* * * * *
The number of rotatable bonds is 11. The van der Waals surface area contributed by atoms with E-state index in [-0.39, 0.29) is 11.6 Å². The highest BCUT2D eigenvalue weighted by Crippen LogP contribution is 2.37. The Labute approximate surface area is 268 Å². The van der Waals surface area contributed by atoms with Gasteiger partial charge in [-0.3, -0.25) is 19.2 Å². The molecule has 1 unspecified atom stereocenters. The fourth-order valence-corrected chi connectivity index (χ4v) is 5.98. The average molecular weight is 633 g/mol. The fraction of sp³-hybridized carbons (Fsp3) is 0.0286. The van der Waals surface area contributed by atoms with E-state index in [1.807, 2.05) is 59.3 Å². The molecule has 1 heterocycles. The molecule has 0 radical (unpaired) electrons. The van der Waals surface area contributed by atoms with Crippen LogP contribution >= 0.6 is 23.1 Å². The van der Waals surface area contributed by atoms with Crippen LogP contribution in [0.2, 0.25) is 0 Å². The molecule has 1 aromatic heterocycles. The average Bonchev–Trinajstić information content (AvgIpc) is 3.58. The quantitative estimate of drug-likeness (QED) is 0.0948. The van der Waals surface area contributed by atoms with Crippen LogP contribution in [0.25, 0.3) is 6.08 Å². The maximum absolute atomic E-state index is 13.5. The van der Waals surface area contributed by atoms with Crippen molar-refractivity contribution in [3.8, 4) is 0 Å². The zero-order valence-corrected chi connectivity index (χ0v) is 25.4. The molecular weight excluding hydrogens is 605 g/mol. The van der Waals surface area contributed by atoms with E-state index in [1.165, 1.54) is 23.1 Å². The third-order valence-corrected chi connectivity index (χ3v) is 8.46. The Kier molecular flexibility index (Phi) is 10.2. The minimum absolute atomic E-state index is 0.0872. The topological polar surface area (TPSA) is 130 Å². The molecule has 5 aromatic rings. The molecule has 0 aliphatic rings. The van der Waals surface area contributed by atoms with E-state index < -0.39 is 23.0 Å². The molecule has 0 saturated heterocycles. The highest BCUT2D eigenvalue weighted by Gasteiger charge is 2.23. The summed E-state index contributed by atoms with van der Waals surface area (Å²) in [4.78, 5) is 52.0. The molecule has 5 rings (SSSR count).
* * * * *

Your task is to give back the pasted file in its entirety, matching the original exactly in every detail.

The number of rotatable bonds is 11. The van der Waals surface area contributed by atoms with E-state index in [-0.39, 0.29) is 11.6 Å². The highest BCUT2D eigenvalue weighted by Crippen LogP contribution is 2.37. The Labute approximate surface area is 268 Å². The van der Waals surface area contributed by atoms with Gasteiger partial charge in [-0.3, -0.25) is 19.2 Å². The molecule has 1 unspecified atom stereocenters. The fourth-order valence-corrected chi connectivity index (χ4v) is 5.98. The average molecular weight is 633 g/mol. The fraction of sp³-hybridized carbons (Fsp3) is 0.0286. The van der Waals surface area contributed by atoms with E-state index in [1.807, 2.05) is 59.3 Å². The molecule has 1 heterocycles. The molecule has 0 radical (unpaired) electrons. The van der Waals surface area contributed by atoms with Crippen LogP contribution >= 0.6 is 23.1 Å². The van der Waals surface area contributed by atoms with Crippen LogP contribution in [0.2, 0.25) is 0 Å². The molecule has 1 aromatic heterocycles. The average Bonchev–Trinajstić information content (AvgIpc) is 3.58. The quantitative estimate of drug-likeness (QED) is 0.0948. The van der Waals surface area contributed by atoms with Crippen LogP contribution in [0.25, 0.3) is 6.08 Å². The maximum absolute atomic E-state index is 13.5. The van der Waals surface area contributed by atoms with Crippen molar-refractivity contribution in [3.8, 4) is 0 Å². The zero-order valence-corrected chi connectivity index (χ0v) is 25.4. The molecular weight excluding hydrogens is 605 g/mol. The van der Waals surface area contributed by atoms with E-state index in [1.165, 1.54) is 23.1 Å². The third-order valence-corrected chi connectivity index (χ3v) is 8.46. The Kier molecular flexibility index (Phi) is 10.2. The minimum absolute atomic E-state index is 0.0872. The topological polar surface area (TPSA) is 130 Å². The molecule has 5 aromatic rings. The molecule has 0 aliphatic rings. The van der Waals surface area contributed by atoms with E-state index < -0.39 is 23.0 Å². The molecule has 0 saturated heterocycles. The highest BCUT2D eigenvalue weighted by Gasteiger charge is 2.23. The summed E-state index contributed by atoms with van der Waals surface area (Å²) in [4.78, 5) is 52.0. The molecule has 5 rings (SSSR count).